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Joseph Francis Ladue
This eBook from the Gutenberg Project consists of approximately 87 pages of information about Klondyke Nuggets.
referred to, is 3,809 feet; that of the Lewes at the Teslintoo, from the same authority, is 3,015 feet.  Had the above cross-section been reduced to the level at which the water ordinarily stands during the summer months, instead of to the height at which it stood in the middle of September when it was almost at its lowest, the sectional area would have been at least 50 per cent more, and at spring flood level about double the above area.

“It is a difficult matter to determine the actual discharge at the place of the cross-section, owing to the irregularity in the depth and current, the latter being in the deep channel at the east side, when I tried it in September, approximately 4.8 miles per hour; while on the bar in midstream it was not more than 2.5 miles per hour; and between the bar and the westerly shore there was very little current.

“The river above this for some miles was no better for the purpose of cross-section measurement.  At the boundary it is narrow and clear of bars and islands for some miles, but here I did not have an opportunity to determine the rate of the current before the river froze up, and after it froze the drift ice was jammed and piled so high that it would have been an almost endless task to cut holes through it.

“The current from the boundary down to the confluence with the Porcupine is said to be strong and much the same as that above; from the Porcupine down, for a distance of five or six hundred miles it is called medium and the remainder easy.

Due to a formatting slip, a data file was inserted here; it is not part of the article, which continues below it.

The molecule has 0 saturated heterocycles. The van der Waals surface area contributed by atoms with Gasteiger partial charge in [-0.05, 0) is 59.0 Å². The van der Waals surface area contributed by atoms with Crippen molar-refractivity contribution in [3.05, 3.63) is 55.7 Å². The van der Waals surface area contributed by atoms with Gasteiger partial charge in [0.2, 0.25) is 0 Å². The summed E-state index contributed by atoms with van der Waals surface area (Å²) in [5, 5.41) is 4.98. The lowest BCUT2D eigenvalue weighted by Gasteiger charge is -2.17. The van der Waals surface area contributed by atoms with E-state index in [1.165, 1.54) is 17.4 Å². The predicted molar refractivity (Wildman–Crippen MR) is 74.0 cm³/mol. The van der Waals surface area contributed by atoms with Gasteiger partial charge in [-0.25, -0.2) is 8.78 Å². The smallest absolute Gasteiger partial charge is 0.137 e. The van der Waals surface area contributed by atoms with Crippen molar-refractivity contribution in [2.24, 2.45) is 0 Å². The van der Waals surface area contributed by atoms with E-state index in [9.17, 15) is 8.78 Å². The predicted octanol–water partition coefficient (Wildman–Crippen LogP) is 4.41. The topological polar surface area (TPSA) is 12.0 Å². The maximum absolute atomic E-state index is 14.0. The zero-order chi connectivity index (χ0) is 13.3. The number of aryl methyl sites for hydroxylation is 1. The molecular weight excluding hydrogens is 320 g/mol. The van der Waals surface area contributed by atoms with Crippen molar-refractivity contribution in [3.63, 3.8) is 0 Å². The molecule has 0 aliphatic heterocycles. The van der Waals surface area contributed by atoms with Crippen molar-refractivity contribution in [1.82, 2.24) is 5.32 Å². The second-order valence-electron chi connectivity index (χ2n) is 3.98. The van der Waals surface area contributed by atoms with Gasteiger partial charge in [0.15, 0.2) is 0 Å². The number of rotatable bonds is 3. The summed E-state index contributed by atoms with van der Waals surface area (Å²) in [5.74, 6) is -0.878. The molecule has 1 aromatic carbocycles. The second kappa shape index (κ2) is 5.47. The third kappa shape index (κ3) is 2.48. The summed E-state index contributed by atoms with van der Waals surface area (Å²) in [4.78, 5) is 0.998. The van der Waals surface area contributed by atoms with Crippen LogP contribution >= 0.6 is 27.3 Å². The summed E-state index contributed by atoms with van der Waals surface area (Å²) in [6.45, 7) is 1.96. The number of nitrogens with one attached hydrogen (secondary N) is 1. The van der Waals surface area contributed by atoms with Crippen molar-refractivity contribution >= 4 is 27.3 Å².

“From Stewart River to the mouth of the Yukon is about 1,650 miles, and the only difficult place in all this distance is the part near the confluence with the Porcupine, which has evidently been a lake in past ages but is now filled with islands; it is said that the current here is swift, and the channels generally narrow, rendering navigation difficult.”

CHAPTER III.

ADVICE TO BEGINNERS.

Men who are thinking of going to the Klondyke regions and taking a trip of this character for the first time, will do well to carefully read the chapter on “Outfit for Miners.”  It is a great mistake to take anything except what is necessary; the trip is a long arduous one, and a man should not add one pound of baggage to his outfit that can be dispensed with.  I have known men who have loaded themselves up with rifles, revolvers and shot-guns.  This is entirely unnecessary.  Revolvers will get you into trouble, and there is no use of taking them with you, as large game of any character is rarely found on the trip.  I have prospected through this region for some years and have only seen one moose.  You will not see any large game whatever on your trip from Juneau to Dawson City, therefore do not take any firearms along.

You will find a list of the implements for the miner in the chapter on “Outfit for Miners.”

The miners here are a very mixed class of people.  They represent many nationalities and come from all climates.  Their lives are certainly not enviable.

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